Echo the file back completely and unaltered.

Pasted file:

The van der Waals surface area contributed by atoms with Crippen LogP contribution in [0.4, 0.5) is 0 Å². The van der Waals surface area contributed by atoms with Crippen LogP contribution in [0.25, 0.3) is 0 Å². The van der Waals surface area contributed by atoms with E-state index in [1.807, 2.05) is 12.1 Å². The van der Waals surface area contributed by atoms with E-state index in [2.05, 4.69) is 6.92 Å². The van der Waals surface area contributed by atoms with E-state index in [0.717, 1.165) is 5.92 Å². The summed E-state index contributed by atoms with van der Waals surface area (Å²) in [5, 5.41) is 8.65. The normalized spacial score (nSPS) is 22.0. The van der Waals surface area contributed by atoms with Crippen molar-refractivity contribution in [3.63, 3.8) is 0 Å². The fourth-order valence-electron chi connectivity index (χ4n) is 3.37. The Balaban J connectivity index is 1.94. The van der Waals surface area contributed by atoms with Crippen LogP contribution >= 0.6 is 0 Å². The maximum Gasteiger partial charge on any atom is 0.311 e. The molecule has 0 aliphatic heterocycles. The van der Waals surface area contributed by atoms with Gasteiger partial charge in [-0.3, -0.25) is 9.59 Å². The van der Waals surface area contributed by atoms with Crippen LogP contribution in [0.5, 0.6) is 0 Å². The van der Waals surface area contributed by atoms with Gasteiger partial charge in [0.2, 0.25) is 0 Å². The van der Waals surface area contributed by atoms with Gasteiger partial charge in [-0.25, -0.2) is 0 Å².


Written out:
The van der Waals surface area contributed by atoms with Crippen LogP contribution in [0.4, 0.5) is 0 Å². The van der Waals surface area contributed by atoms with Crippen LogP contribution in [0.25, 0.3) is 0 Å². The van der Waals surface area contributed by atoms with E-state index in [1.807, 2.05) is 12.1 Å². The van der Waals surface area contributed by atoms with E-state index in [2.05, 4.69) is 6.92 Å². The van der Waals surface area contributed by atoms with E-state index in [0.717, 1.165) is 5.92 Å². The summed E-state index contributed by atoms with van der Waals surface area (Å²) in [5, 5.41) is 8.65. The normalized spacial score (nSPS) is 22.0. The van der Waals surface area contributed by atoms with Crippen molar-refractivity contribution in [3.63, 3.8) is 0 Å². The fourth-order valence-electron chi connectivity index (χ4n) is 3.37. The Balaban J connectivity index is 1.94. The van der Waals surface area contributed by atoms with Crippen LogP contribution >= 0.6 is 0 Å². The maximum Gasteiger partial charge on any atom is 0.311 e. The molecule has 0 aliphatic heterocycles. The van der Waals surface area contributed by atoms with Gasteiger partial charge in [-0.3, -0.25) is 9.59 Å². The van der Waals surface area contributed by atoms with Crippen LogP contribution in [0.5, 0.6) is 0 Å². The van der Waals surface area contributed by atoms with Gasteiger partial charge in [0.2, 0.25) is 0 Å². The van der Waals surface area contributed by atoms with Gasteiger partial charge in [-0.25, -0.2) is 0 Å².